Overall, concert-goers described the show as, first and foremost, “intimate.” It’s a trend I’ve seen with many Marsh shows, but given Milo’s popularity in the underground rap scene and the publicity of this show in particular, the low numbers were pretty surprising. The concert had to be postponed to a Tuesday night because of the snow day, which was a definite factor in the turnout. Even so, I’ve found it hard to encounter a Marsh concert that has a high attendance of Amherst College students relative to the WMUA UMass kids, Valley style down-to-earth hipsters and Hampshire students.

There was some beauty in the smallness. Milo’s dry yet introspective and sensitive charm shone through in a room of less than twenty people. He couldn’t help acknowledging how few people showed and joked about how no one liked him and how so many house members didn’t show up to the concert right there.

Ferreira knew how to flirt with the crowd. He joked about our matching overalls and offered me a marker for a useless pocket. Ferreira hugged members of the audience and asked how they were doing, like a teacher would to a sleepy student.

Brian Zayatz ’18, an organizer of the concert, noted, “One thing that struck me was how casual an environment Milo made it. People kept forgetting to clap because he made it feel like we were all just hanging out with him.” Zayatz, a former Marsh House member, has made a concerted effort to make Marsh a more inclusive environment.

This concert could be an important shift for Marsh as a white indie community that needs a reckoning. As ex-Marsh leadership and a redundant figure at usual Marsh events like Coffee Haus because I look exactly like every quirky white girl with a guitar, I’ve been largely complicit and silent in these issues. I think part of the insidious white supremacy in environments like this stems from complacency, ignorance, indifference and a fear of doing or saying the wrong thing or taking up too much space.

Buford described his discomfort and feeling of vulnerability in front of Marsh’s usual crowd. “I did Coffee Haus a few times my freshman year but haven’t really gone back mostly because a lot of times my music is different in content and sound from what is usually performed there,” he said. “It’s not a secret that last year, Marsh did not have many people of color living there, so it was hard to perform music about issues that people of color might face when I wasn’t always sure that that was what the audience was looking for…In some lyrics, I try to deal specifically with the role that whiteness and white power play in my life, and, honestly, it can feel awkward to perform in a room of mostly white people, even if they might be ‘woke’ or willing to understand what I’m saying.”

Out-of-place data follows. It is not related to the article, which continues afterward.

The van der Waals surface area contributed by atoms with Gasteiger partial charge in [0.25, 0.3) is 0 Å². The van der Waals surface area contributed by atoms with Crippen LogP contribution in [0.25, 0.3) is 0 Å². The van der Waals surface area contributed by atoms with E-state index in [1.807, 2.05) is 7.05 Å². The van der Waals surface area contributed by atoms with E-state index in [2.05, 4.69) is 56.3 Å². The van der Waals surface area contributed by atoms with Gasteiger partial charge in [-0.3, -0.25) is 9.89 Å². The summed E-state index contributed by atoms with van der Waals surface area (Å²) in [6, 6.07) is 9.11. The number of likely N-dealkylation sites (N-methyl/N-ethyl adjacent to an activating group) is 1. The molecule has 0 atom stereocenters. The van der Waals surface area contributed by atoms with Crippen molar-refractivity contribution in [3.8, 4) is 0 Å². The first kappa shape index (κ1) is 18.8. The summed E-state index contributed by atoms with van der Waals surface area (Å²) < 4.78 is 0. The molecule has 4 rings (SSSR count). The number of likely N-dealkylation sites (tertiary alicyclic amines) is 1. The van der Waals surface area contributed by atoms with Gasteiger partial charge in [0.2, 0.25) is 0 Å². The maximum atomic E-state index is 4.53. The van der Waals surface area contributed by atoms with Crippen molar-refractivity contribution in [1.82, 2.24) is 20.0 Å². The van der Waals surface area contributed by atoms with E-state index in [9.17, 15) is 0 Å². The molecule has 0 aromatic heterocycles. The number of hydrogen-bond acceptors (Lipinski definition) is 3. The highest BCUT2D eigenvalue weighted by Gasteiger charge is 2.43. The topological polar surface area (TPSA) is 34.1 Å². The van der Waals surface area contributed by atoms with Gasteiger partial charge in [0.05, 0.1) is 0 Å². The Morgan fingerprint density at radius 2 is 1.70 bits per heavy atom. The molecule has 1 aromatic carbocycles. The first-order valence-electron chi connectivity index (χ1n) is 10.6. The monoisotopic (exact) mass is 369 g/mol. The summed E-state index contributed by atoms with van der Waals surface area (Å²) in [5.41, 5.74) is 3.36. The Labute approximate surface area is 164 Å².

We must take a look at ourselves and our spaces and how we traditionally define our spaces. Marsh Ballroom was a great space for a rap show. The closeness allowed you to properly hear the lyrics as opposed to moshing to pop punk, while the booming synths’ tremble made Marsh’s walls seem fragile.

Ultimately, the concert set many great examples for music at Amherst — an intersection between music interest groups, more representation of rap and student performers on campus in a space traditionally limited to the folksy enclave, the potential for student collaboration musically and more interactions with Five College folks.

Buford characterized this environment aptly: “I was pleasantly surprised at the energy I felt from people that were there. Even though the turnout wasn’t huge, I felt a connection with the people that showed up —they seemed invested in me, so I became invested in them.” Next time, it would be even better if more people showed up.